One thing not discussed in many articles about Brazil's growth is debt. Not just the aforementioned government debt, but also personal debt. Brazilians have a very high level of debt, including credit card debt, with interest rates that can range to well over 100% per year. Also, the cost of living is very high. In part due to very high taxes. Not just income taxes (which, as in many other countries, many people simply don't pay), but also taxes on products. Import duties on cars just went up again. An imported car in Brazil can cost easily 2 x what it would cost in the U.S. Even domestic cars are pricey and, at least until recently, often came without basic safety equipment such as air bags (largely because consumers, paying high costs, put priority on flashy items over safety items). Electronic items such as TVs, computers, etc., even those made in Brazil, are super expensive (some people get around this through shopping expeditions to places such as Miami and New York). Gas costs much more than in the U.S. No question that corruption has had an impact on costs, but that's a whole other topic. .

The big question is whether the growth is sustainable.

For someone contemplating living in, or even just visiting, Brazil, be prepared for prices that may be higher than you expected. This is not due only to the weak U.S. dollar (which is actually strongr than it was a few months ago).

Last edited by Samoi137; 11-17-2011 at 11:19 AM..
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Old 11-18-2011, 09:20 AM
 
Location: Fortaleza, Brazil
2,588 posts, read 4,667,529 times
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Quote:
Originally Posted by Samoi137 View Post
Everyone has their own views. One thing Cardoso definitely did, even when he was just Finance Minister, was stabilize the currency and reduce inflation (which was so bad that people would go to the supermarket on the last day of the month, since there could be a big price jump the next day). That had a big impact on what people could afford and was a necessary step towards the current "boom." I would say that SOME social/economic inequality was reduced under Lula, but at a high financial cost (the new president is facing a deficit, though she's declared there won't be cuts in social or infrastructure programs; big cuts will have to come from other areas). Lula spent a lot of money. The bills are coming due now. And inequality varies widely by region. The inequality will continue to diminish if the government spending is used to create opportunities, not just being in the form of giveaways.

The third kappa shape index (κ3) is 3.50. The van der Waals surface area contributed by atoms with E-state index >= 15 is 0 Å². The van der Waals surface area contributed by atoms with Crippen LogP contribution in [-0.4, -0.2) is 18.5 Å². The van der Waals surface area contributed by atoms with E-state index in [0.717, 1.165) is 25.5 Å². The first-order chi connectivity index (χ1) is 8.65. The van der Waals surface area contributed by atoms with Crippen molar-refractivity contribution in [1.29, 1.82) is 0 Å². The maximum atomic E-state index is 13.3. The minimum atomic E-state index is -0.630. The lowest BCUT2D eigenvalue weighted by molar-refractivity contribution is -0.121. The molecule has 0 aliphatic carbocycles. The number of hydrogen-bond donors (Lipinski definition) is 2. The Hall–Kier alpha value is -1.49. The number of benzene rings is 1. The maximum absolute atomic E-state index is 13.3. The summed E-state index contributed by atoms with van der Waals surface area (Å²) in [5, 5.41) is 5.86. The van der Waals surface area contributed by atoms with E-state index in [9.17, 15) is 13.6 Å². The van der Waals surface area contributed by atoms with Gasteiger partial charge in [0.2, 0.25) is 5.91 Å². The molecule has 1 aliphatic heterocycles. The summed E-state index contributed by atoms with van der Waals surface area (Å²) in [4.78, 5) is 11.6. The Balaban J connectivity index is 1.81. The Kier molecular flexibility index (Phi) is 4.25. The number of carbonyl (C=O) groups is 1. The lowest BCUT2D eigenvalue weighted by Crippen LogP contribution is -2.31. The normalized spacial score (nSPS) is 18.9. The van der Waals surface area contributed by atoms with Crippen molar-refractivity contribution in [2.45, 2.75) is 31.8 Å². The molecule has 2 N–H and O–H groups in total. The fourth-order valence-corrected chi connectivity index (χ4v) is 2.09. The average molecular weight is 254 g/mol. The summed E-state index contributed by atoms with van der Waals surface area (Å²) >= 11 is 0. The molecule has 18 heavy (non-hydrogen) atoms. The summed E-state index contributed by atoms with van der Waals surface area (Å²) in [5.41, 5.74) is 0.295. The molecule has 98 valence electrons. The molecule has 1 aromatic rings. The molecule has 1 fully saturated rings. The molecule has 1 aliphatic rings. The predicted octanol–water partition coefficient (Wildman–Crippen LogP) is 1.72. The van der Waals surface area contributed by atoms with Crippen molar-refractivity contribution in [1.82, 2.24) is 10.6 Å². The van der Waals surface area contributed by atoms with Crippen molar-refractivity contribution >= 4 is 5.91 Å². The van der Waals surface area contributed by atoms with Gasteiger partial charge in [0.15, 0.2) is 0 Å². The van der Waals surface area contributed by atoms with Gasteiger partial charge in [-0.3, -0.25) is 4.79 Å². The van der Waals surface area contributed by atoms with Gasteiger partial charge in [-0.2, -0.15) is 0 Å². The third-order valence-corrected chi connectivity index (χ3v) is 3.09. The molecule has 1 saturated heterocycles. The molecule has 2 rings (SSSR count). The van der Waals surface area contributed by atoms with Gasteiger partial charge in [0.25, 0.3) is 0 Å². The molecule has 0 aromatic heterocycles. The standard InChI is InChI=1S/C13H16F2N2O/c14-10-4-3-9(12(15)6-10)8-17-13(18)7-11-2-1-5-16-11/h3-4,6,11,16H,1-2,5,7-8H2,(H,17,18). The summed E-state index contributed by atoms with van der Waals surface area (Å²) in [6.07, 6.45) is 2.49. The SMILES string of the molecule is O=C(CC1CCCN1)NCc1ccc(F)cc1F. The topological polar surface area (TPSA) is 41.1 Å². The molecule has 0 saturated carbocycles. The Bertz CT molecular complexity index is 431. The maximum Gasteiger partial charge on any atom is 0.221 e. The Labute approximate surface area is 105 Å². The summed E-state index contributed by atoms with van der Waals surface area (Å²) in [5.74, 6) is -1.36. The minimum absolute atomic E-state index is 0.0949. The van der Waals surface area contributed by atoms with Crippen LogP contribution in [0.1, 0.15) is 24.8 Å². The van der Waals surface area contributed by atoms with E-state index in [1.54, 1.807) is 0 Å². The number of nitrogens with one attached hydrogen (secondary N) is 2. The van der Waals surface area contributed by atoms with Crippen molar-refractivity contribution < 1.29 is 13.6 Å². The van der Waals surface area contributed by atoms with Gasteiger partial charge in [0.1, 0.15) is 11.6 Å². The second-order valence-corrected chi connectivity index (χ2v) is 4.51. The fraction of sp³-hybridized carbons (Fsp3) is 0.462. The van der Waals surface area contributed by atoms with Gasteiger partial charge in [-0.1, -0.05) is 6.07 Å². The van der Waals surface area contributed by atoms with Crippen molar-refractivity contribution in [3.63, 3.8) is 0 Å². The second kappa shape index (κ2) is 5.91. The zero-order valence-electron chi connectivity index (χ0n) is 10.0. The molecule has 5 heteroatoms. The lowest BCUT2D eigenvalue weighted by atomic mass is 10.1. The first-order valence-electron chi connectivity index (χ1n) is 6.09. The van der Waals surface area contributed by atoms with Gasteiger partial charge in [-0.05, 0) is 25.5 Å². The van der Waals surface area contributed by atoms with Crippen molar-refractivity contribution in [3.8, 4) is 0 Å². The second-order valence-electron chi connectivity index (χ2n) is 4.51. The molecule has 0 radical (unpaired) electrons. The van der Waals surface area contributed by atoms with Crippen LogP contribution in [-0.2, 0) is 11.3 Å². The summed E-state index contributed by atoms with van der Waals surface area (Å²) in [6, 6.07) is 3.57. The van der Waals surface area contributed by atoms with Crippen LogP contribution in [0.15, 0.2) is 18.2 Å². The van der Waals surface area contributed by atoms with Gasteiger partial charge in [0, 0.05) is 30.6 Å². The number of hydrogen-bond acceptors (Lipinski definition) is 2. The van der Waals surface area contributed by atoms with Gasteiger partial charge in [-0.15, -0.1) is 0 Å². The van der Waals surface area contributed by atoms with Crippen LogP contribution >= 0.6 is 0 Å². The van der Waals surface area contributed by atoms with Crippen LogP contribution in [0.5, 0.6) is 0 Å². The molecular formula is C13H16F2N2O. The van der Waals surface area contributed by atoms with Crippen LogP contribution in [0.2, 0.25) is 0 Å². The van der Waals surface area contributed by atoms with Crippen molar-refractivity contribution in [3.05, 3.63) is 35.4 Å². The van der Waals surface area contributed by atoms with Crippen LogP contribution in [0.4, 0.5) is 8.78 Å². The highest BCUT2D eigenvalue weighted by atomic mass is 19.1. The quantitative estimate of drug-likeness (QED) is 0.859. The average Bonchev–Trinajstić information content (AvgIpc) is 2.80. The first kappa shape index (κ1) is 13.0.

One thing not discussed in many articles about Brazil's growth is debt. Not just the aforementioned government debt, but also personal debt. Brazilians have a very high level of debt, including credit card debt, with interest rates that can range to well over 100% per year. Also, the cost of living is very high. In part due to very high taxes. Not just income taxes (which, as in many other countries, many people simply don't pay), but also taxes on products. Import duties on cars just went up again. An imported car in Brazil can cost easily 2 x what it would cost in the U.S. Even domestic cars are pricey and, at least until recently, often came without basic safety equipment such as air bags (largely because consumers, paying high costs, put priority on flashy items over safety items). Electronic items such as TVs, computers, etc., even those made in Brazil, are super expensive (some people get around this through shopping expeditions to places such as Miami and New York). Gas costs much more than in the U.S. No question that corruption has had an impact on costs, but that's a whole other topic. .

The big question is whether the growth is sustainable.

For someone contemplating living in, or even just visiting, Brazil, be prepared for prices that may be higher than you expected. This is not due only to the weak U.S. dollar (which is actually strongr than it was a few months ago).


The stabilization of the currency and reduction of inflation was important, but many of the measures of Cardoso's government were not really necessary for the stabilization of the currency. Those measures were taken just to follow the IMF agenda of "austerity".

Between 1995, when Fernando Henrique Cardoso took office after stabilizing the currency, and 2001, social inequality actually raised in Brazil.
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Old 11-18-2011, 11:36 AM
Status: "Thinking of the future..." (set 8 days ago)
 
5,283 posts, read 8,062,580 times
Reputation: 4290
I personally think people put too much emphasis on income distribution and not enough where it actually counts, wealth production.